Third Grade Reading Laws: Implementation and Impact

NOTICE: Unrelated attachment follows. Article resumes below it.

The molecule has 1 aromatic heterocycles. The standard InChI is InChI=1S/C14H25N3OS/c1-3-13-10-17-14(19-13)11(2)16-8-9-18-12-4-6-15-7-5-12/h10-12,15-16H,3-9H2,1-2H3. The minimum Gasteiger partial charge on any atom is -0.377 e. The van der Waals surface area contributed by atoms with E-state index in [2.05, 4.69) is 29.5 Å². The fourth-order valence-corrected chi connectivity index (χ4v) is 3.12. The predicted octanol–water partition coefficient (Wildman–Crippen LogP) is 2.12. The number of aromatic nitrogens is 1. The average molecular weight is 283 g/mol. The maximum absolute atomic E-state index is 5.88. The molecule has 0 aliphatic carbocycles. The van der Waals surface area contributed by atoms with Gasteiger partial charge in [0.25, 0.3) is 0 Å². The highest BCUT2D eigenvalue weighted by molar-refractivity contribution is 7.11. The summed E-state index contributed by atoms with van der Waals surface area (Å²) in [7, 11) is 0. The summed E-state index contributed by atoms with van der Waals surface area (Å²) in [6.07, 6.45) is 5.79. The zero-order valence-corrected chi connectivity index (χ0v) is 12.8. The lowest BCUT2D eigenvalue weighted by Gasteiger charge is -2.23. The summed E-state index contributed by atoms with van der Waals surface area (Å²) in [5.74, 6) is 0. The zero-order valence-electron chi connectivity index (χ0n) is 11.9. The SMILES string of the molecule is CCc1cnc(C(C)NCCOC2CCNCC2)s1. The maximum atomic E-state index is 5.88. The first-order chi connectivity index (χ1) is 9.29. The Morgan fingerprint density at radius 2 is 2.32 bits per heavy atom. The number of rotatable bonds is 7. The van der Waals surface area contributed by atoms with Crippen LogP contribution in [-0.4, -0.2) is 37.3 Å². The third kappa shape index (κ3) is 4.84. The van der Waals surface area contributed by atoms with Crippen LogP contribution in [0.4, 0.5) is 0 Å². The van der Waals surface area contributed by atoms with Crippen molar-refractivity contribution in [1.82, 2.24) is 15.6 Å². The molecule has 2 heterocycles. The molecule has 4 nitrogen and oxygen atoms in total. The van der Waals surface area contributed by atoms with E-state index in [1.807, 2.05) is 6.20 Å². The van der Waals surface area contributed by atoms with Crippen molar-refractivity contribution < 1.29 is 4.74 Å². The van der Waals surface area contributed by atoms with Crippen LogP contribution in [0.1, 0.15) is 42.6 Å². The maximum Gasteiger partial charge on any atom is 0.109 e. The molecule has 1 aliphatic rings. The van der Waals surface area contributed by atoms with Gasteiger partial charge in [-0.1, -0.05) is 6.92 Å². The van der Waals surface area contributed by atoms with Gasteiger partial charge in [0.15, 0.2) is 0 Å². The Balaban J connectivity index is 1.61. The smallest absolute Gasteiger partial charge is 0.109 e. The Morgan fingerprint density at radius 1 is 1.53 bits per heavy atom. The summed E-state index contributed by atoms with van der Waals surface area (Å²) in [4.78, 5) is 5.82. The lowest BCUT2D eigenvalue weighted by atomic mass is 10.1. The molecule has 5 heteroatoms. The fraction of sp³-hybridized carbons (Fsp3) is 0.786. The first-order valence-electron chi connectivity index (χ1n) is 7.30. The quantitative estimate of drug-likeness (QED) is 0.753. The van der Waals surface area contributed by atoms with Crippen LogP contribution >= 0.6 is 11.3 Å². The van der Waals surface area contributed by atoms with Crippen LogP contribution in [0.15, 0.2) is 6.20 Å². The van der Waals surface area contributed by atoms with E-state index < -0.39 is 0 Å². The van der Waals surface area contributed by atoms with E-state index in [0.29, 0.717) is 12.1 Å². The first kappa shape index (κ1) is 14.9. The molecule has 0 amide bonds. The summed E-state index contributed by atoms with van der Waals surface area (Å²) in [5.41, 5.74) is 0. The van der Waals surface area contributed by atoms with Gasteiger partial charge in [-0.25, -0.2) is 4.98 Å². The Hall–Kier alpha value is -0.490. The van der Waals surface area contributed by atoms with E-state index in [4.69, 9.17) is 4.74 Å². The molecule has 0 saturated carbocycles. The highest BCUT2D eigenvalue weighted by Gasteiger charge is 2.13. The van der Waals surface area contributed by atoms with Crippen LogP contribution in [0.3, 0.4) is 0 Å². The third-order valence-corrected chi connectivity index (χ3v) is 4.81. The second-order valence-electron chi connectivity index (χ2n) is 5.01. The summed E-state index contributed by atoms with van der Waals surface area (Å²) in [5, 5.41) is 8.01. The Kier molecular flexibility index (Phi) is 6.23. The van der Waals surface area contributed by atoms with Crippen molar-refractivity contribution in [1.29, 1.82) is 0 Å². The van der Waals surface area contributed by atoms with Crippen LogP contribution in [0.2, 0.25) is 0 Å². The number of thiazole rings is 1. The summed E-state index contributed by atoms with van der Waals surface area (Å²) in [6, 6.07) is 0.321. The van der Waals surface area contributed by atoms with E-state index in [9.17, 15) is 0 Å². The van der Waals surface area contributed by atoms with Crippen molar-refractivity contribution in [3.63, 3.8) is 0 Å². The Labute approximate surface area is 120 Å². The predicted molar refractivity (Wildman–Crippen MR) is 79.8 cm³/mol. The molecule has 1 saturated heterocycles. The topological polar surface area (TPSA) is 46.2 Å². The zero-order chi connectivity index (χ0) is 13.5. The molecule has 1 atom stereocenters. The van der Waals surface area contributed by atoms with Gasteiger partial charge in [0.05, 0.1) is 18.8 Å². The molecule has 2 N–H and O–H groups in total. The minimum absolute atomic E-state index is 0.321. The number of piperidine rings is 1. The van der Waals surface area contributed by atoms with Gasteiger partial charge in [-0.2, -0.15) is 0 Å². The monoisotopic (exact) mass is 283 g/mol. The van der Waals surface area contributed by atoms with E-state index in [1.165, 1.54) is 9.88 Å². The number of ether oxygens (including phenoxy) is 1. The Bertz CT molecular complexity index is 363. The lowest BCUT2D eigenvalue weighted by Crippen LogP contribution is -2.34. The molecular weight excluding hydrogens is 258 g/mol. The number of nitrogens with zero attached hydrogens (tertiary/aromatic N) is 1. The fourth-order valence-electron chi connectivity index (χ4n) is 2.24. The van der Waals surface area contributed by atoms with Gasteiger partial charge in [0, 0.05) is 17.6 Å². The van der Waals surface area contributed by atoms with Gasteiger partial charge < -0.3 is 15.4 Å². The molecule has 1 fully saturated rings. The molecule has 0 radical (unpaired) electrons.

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A robust body of research attests to the importance of early literacy, and other critical areas of development and learning from birth through third grade. Students who are reading at grade level at the end of third grade are more likely to succeed in other subjects and are more likely to graduate high school on time. Given this, state education leaders know that reading is an indispensable part of every student’s education. But average elementary school reading results nationally have not changed significantly in the past ten years. Unacceptably large achievement and equity gaps persist, especially for historically underserved student subgroups, including low-income students, students of color, dual language learners, and students with developmental delays or disabilities. Recognizing the critical importance of early literacy, the Council of Chief State School Officers (CCSSO) and the Center on Enhancing Early Learning Outcomes (CEELO) have both worked intensively with states on birth through third grade improvement strategies across literacy and other learning domains. Third grade reading laws are one strategy that many states have employed to address early literacy challenges; at least 26 states have passed third grade reading laws over the past 20 years. This brief is intended to give an overview of the current status of state third grade reading laws and policies, with the goal of supporting states’ early literacy goals.

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